Pollan doesn't exactly stick to the thesis he set in his introduction, in which he raised the question of whether man controls plants or do plants control man?   Chapman seemed more a shrewd businessman than an guileless agent in spreading the apple far afield.  He became relatively wealthy in his later years with considerable land holdings stretched across the Northwest Territory.

Chapman did pride himself as a Christian and had numerous stories to tell.  His love for animals would have made him akin to St. Francis of Assisi, if one was looking for religious parallels.  However, Pollan prefers to see him as a Pantheist, to the point of comparing him to Dionysus living on the edge of civilization.  This wild-haired man embodies his idea of the pagan god introducing Americans to a "sweetness" previously reserved for the rich.

Ultimately it is the apple that Pollan is most interested in, finishing the chapter with a trip at the New York State Agricultural Experiment Station in Ithaca, where a bold attempt is being made to cultivate over 2500 varieties of apples, including original cuttings from Kazakhstan.  With so few varieties being cultivated today, the apple is in danger of inbreeding.  It is hoped that cuttings from older varieties can be grafted to the more common apple trees to get back some of their natural immunities, so that farmers won't be so heavily reliant on pesticides.  If nothing else, we can always go back to spreading seeds as Johnny Appleseed did.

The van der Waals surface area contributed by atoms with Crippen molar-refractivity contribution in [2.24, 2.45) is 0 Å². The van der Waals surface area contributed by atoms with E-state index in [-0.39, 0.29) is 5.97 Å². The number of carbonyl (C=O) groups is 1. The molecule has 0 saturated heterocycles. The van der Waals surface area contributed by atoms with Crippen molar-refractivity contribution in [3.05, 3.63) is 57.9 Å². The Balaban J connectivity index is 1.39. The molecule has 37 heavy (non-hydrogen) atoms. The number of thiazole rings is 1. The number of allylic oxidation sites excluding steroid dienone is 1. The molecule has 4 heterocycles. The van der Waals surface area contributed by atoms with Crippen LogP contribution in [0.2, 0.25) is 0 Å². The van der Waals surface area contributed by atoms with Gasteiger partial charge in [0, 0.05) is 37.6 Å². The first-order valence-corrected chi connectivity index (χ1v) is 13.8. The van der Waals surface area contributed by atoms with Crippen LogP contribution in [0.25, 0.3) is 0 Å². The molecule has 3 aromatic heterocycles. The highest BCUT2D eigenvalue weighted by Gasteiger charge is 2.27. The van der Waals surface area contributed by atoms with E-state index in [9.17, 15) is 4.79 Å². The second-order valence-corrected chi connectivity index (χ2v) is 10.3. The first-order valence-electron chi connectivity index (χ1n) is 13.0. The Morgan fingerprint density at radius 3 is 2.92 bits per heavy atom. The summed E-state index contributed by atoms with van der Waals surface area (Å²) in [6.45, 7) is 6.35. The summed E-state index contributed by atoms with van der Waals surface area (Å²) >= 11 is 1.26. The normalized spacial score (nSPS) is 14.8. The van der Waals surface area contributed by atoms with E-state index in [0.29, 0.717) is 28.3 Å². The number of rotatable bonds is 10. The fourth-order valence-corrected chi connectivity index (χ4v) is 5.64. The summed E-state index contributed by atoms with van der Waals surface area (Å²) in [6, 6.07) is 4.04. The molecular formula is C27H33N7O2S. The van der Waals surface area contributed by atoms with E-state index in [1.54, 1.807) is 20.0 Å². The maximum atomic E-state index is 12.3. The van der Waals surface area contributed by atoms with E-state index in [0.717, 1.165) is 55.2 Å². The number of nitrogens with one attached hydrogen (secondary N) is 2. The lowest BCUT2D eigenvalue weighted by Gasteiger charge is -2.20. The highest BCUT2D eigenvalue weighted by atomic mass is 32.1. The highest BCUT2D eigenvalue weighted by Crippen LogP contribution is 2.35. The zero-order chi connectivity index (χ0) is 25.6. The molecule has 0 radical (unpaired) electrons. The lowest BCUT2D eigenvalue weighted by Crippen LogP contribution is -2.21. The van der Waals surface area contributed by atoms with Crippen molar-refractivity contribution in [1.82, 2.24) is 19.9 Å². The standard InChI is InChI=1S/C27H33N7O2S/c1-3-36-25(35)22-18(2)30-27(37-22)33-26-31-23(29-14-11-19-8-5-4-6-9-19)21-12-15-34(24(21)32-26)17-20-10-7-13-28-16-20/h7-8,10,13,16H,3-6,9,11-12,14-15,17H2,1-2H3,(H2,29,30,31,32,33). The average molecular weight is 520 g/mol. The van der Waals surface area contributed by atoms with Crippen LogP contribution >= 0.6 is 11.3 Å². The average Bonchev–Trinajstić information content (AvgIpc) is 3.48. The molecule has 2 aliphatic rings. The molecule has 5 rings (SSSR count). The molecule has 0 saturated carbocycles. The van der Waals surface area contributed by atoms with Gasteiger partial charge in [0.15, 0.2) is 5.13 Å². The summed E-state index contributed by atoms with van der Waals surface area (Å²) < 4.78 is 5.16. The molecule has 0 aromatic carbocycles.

Monday, June 22, 2015

Juneteenth




You don't hear much of Juneteenth, celebrated in the month of June, when in 1865 slavery was officially abolished in Texas.  Ralph Ellison spent the second half of his life crafting a novel around this theme, only to die before completing a manuscript that had stretched to over 2000 pages.  In 1999, his literary executor, John F. Callahan, put together a condensed form of the novel that met mixed reviews.  I'm still waiting for the unabridged novel.

In it, we meet a young "hi-yaller" man who passes for white, and eventually becomes consumed with hatred for his own race.   Ellison's ambition was to create a grand symphony of a novel that dealt with the multi-layered aspects of being Black in America, something along the lines of Duke Ellington's Black, Brown and Beige Suite.  Ellison's first protagonist sought to be invisible in society.  In Juneteenth, Bliss makes himself all too visible and defiant in his attempt to eradicate his past.